Date of Award

Spring 5-2020

Document Type

Honors Thesis

Degree Name

Bachelor of Arts


Political Science

Advisor/Committee Chair

Niloufer Siddiqui, Ph.D.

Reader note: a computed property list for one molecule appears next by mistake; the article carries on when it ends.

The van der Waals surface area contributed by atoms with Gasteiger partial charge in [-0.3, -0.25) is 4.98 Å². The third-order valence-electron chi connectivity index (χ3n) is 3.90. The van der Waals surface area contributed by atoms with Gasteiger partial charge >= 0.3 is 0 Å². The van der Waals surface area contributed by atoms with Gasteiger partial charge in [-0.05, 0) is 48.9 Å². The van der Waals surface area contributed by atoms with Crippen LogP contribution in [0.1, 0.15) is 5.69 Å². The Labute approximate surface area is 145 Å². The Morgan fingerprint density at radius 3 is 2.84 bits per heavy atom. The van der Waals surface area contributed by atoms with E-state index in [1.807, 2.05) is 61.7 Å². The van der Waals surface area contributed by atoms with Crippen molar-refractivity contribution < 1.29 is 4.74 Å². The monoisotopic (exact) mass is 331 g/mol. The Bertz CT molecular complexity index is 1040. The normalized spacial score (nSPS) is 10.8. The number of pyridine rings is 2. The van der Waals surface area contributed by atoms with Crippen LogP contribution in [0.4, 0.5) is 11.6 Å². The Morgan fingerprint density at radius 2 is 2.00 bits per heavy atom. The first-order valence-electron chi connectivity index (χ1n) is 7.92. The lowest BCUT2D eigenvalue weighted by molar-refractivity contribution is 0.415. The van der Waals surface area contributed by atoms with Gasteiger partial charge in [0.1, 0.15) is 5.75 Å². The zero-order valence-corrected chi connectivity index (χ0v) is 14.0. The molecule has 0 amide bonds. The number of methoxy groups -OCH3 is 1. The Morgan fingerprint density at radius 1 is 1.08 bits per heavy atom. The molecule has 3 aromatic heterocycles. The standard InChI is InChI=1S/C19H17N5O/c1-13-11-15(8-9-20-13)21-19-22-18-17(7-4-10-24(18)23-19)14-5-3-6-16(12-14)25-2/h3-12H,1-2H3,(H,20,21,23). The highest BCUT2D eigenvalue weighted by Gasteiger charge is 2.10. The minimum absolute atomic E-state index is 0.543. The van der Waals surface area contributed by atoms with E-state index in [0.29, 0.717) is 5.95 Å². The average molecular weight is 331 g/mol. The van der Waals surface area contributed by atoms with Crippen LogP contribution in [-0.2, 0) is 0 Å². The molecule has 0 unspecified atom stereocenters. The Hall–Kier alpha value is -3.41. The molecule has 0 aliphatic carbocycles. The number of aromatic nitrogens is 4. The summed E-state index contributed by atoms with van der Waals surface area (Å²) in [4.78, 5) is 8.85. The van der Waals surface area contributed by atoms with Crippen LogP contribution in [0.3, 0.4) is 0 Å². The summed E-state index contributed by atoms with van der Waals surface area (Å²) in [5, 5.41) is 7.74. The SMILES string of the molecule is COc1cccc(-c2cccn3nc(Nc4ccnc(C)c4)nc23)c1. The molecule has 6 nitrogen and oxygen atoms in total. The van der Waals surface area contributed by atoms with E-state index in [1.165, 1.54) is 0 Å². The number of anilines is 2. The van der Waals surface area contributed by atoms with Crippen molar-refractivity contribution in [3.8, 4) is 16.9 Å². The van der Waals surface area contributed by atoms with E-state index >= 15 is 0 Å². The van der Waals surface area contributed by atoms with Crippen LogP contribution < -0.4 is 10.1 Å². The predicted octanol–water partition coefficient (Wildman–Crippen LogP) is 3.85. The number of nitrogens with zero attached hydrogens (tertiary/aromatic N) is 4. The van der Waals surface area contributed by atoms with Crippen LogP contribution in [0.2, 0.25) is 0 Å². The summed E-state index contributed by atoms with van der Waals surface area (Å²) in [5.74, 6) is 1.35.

Being an Indo-Caribbean American can be a confusing and inspiring experience. It is marked with a desperation for understanding oneself and one’s mother, while simultaneously traumatized and burdened with a history of displacement. Migration history can inform the ways in which members of ethnic communities view themselves, their heritage, and their ethnic identity. This is particularly true of the first-generation Indo-Caribbean community in America. The term Indo-Caribbean describes the waves of Indian indentured laborers that were sent to the Caribbean in the early 1800s, developed an Indo-Caribbean culture, and then emigrated in the 1980s to join the Indian diaspora in the US, UK, Canada, and other countries all over the world. This shift in homelands, or “twice migration”, renders the first-generation American children of these migrants as Indo-Caribbean American, a demographic whose culture is a fusion of Indian roots, Caribbean influence, and an American lifestyle. This fused culture has grown into a community that is distinct from both the Indian American and Caribbean-American experience. A majority of the first-generation children of the migrants in the second wave now becoming college-aged and are quickly developing a relationship with their culture outside the influence of their parents. My research seeks to examine how this immigration history affects the ways in which first-generation American members of the community view their own identity, in an attempt to identify the primary influences for these attitudes. Scholars have proposed different theories about what aspects of the twice migration history can impact the development of identity. The most prominent theories are having confusion over one’s identity and seeking to educate oneself in order to understand oneself more, facing discrimination within the South Asian community and educating oneself about their culture in order to combat this, and having either a positive or negative relationship with their homelands and seeking education about it either due to love and familiarity or to longing and incompleteness. After establishing these theories, I recruited a sample of voluntary college-aged first-generation Indo-Caribbean American participants who filled out a questionnaire asking about their experiences and their feelings towards their heritage and identity. This data allowed me to understand which out of the three possible theories had the most relevance in the population’s view of their ethnic identity, and allowed me to conclude that while every individual is different, the experiences of this generation overlap and highly contribute to the makeup of our ethnic identities.